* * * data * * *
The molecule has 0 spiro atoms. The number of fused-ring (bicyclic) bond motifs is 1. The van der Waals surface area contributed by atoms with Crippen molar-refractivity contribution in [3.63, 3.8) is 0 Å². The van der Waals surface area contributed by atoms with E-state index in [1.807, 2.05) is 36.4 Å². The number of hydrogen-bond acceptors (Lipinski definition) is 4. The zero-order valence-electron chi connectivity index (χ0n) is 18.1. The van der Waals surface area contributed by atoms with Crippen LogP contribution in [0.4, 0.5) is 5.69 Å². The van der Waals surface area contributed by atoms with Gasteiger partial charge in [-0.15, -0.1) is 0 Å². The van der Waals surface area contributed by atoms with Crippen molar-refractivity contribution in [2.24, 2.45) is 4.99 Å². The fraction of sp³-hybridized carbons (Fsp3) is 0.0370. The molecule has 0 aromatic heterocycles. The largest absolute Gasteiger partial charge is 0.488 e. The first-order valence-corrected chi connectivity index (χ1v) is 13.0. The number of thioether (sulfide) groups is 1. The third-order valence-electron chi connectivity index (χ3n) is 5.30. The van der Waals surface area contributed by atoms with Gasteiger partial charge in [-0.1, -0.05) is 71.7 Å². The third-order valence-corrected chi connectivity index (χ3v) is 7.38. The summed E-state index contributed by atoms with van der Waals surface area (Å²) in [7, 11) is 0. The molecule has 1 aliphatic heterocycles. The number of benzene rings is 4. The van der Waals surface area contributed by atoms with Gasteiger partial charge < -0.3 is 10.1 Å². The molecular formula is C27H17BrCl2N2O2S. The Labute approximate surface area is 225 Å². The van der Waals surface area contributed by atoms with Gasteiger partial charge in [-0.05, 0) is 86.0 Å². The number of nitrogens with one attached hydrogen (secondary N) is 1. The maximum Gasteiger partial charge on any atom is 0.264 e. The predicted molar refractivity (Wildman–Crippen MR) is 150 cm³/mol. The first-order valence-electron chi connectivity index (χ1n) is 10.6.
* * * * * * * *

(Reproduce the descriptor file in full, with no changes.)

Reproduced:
The molecule has 0 spiro atoms. The number of fused-ring (bicyclic) bond motifs is 1. The van der Waals surface area contributed by atoms with Crippen molar-refractivity contribution in [3.63, 3.8) is 0 Å². The van der Waals surface area contributed by atoms with E-state index in [1.807, 2.05) is 36.4 Å². The number of hydrogen-bond acceptors (Lipinski definition) is 4. The zero-order valence-electron chi connectivity index (χ0n) is 18.1. The van der Waals surface area contributed by atoms with Crippen LogP contribution in [0.4, 0.5) is 5.69 Å². The van der Waals surface area contributed by atoms with Gasteiger partial charge in [-0.15, -0.1) is 0 Å². The van der Waals surface area contributed by atoms with Crippen molar-refractivity contribution in [2.24, 2.45) is 4.99 Å². The fraction of sp³-hybridized carbons (Fsp3) is 0.0370. The molecule has 0 aromatic heterocycles. The largest absolute Gasteiger partial charge is 0.488 e. The first-order valence-corrected chi connectivity index (χ1v) is 13.0. The number of thioether (sulfide) groups is 1. The third-order valence-electron chi connectivity index (χ3n) is 5.30. The van der Waals surface area contributed by atoms with Gasteiger partial charge in [-0.1, -0.05) is 71.7 Å². The third-order valence-corrected chi connectivity index (χ3v) is 7.38. The summed E-state index contributed by atoms with van der Waals surface area (Å²) in [7, 11) is 0. The molecule has 1 aliphatic heterocycles. The number of benzene rings is 4. The van der Waals surface area contributed by atoms with Gasteiger partial charge < -0.3 is 10.1 Å². The molecular formula is C27H17BrCl2N2O2S. The Labute approximate surface area is 225 Å². The van der Waals surface area contributed by atoms with Gasteiger partial charge in [-0.05, 0) is 86.0 Å². The number of nitrogens with one attached hydrogen (secondary N) is 1. The maximum Gasteiger partial charge on any atom is 0.264 e. The predicted molar refractivity (Wildman–Crippen MR) is 150 cm³/mol. The first-order valence-electron chi connectivity index (χ1n) is 10.6.